Ultimately, it is sin that drives to live and act according to what’s right by us.  It’s sin that drives us to see people as threats, rather than neighbors to serve. It’s the sin in us that says, “You’re either with me or against me.”  It’s sin that drives us to do good for others, but only on our own terms. 

But remember: in this is love, not that we loved God but that God loved us and sent Jesus to give himself away.  We who were his enemies have been made his friends.  We have been chosen to bear fruit, fruit that will last—but if we abide in his love.  This is love that begins in compassion and humility; without pre-qualifying persons as worthy or deserving.  This is love that is entirely focused on the other—and leaves the victory to God.

Love is a holy trust in God’s victory over sin and death.  We have the freedom to give our lives away because we belong to God.  God owns the victory over evil and death.  We don’t need to spend our lives constantly fighting and fighting back for what’s right by us.  Whatever is of eternal significance—God has it covered.  Make no mistake—I’m not saying anyone should accept abuse.  That’s not what a loving God wants.  Abusers exploit someone’s love for their own benefit.  Christ sets you free to love all, not just one.  Just remember: in Christ we are more than conquerors over every hurt, every evil, and every evil-doer.

The victory begins in you and me—because the kingdom of God comes as our faith is made perfect through love.  The unbelieving come to faith; the lonely find a friend; the hungry are fed; sins are forgiven; enemies are reconciled. 


You can win the world and lose your soul—but love is the labor that lasts.  God conquers all through lives laid down in love.  

Sunday, May 3, 2015

Gospel Through the Grapevine: John 15:1-8 - Fifth Sunday of Easter

Heard it Through the Grapevine
Creative Commons image by Steven Tyler PJs on flickr.com
"I am the true vine, and my Father is the vinegrower.  2He removes every branch in me that bears no fruit. Every branch that bears fruit he prunes to make it bear more fruit.  3You have already been cleansed by the word that I have spoken to you.  4Abide in me as I abide in you. Just as the branch cannot bear fruit by itself unless it abides in the vine, neither can you unless you abide in me.  5I am the vine, you are the branches. Those who abide in me and I in them bear much fruit, because apart from me you can do nothing.  6Whoever does not abide in me is thrown away like a branch and withers; such branches are gathered, thrown into the fire, and burned.  7If you abide in me, and my words abide in you, ask for whatever you wish, and it will be done for you.  8My Father is glorified by this, that you bear much fruit and become my disciples." (NRSV)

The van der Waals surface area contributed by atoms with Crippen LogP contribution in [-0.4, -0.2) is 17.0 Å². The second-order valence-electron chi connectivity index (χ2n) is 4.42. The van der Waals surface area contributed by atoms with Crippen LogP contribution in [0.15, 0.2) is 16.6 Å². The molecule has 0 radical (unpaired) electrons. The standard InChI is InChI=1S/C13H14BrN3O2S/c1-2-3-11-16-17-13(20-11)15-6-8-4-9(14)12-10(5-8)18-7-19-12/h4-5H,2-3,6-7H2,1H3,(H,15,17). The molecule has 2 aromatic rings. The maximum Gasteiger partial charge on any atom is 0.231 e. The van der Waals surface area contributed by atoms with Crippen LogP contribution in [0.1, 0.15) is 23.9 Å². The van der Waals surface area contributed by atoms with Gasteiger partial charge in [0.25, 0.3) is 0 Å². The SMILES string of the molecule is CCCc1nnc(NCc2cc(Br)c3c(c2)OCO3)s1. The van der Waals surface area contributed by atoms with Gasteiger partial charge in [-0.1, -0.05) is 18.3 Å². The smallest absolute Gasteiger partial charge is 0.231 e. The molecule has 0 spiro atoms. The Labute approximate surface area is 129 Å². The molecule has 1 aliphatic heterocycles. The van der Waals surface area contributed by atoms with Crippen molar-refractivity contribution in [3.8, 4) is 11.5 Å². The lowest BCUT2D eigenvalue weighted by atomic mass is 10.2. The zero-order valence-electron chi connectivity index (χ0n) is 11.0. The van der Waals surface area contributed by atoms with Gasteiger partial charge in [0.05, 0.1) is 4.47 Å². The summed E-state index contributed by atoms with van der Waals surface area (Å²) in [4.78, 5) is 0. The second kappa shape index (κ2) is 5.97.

Monday evening, the world watched in shock and amazement as rioters laid waste to the city of Baltimore following the funeral for Freddie Gray, who died while in police custody.

Thousands took to the streets—looting, setting fires, and hurling rocks at police. 

As the chaos began to escalate, a mother (of six) by the name of Toya Graham watched in horror as her only son hurled a rock at police.  She desperately chases her son into the riot, grabs onto him, and slaps him repeatedly on his head.  Here was a mom who was not about to lose her son to the violence tearing apart the city.

Amid the terror of humanity gone wild, tough love saves lives.

This makes Jesus’ words very fitting—because human beings have much in common with vines.

Vines can be a very powerful force of nature.  Once they’re planted, they’ll grow in every direction—and take over the landscape if given enough time.  Grapes, tomatoes, and beans are all fruits of the vine.  But these don’t happen without a great deal of care.  They need direction; they need support; they need pruning.  Otherwise, the vines grow wild and aren’t really good for anything.